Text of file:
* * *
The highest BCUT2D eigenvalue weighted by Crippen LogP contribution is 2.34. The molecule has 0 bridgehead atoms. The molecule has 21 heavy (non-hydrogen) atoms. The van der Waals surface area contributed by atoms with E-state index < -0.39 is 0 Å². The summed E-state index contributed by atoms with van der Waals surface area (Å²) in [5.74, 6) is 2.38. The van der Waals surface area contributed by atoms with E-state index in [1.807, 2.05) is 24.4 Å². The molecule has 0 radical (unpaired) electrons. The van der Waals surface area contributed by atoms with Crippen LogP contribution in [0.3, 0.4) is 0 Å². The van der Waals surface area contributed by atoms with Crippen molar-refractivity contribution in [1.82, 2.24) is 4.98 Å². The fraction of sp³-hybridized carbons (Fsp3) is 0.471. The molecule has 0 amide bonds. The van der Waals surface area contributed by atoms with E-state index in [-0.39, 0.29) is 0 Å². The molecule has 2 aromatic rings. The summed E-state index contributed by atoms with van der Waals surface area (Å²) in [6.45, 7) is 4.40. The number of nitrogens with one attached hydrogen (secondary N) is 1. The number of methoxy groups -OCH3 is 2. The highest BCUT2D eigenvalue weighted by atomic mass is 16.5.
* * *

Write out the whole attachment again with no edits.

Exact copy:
The highest BCUT2D eigenvalue weighted by Crippen LogP contribution is 2.34. The molecule has 0 bridgehead atoms. The molecule has 21 heavy (non-hydrogen) atoms. The van der Waals surface area contributed by atoms with E-state index < -0.39 is 0 Å². The summed E-state index contributed by atoms with van der Waals surface area (Å²) in [5.74, 6) is 2.38. The van der Waals surface area contributed by atoms with E-state index in [1.807, 2.05) is 24.4 Å². The molecule has 0 radical (unpaired) electrons. The van der Waals surface area contributed by atoms with Crippen LogP contribution in [0.3, 0.4) is 0 Å². The van der Waals surface area contributed by atoms with Crippen molar-refractivity contribution in [1.82, 2.24) is 4.98 Å². The fraction of sp³-hybridized carbons (Fsp3) is 0.471. The molecule has 0 amide bonds. The van der Waals surface area contributed by atoms with E-state index in [-0.39, 0.29) is 0 Å². The molecule has 2 aromatic rings. The summed E-state index contributed by atoms with van der Waals surface area (Å²) in [6.45, 7) is 4.40. The number of nitrogens with one attached hydrogen (secondary N) is 1. The number of methoxy groups -OCH3 is 2. The highest BCUT2D eigenvalue weighted by atomic mass is 16.5.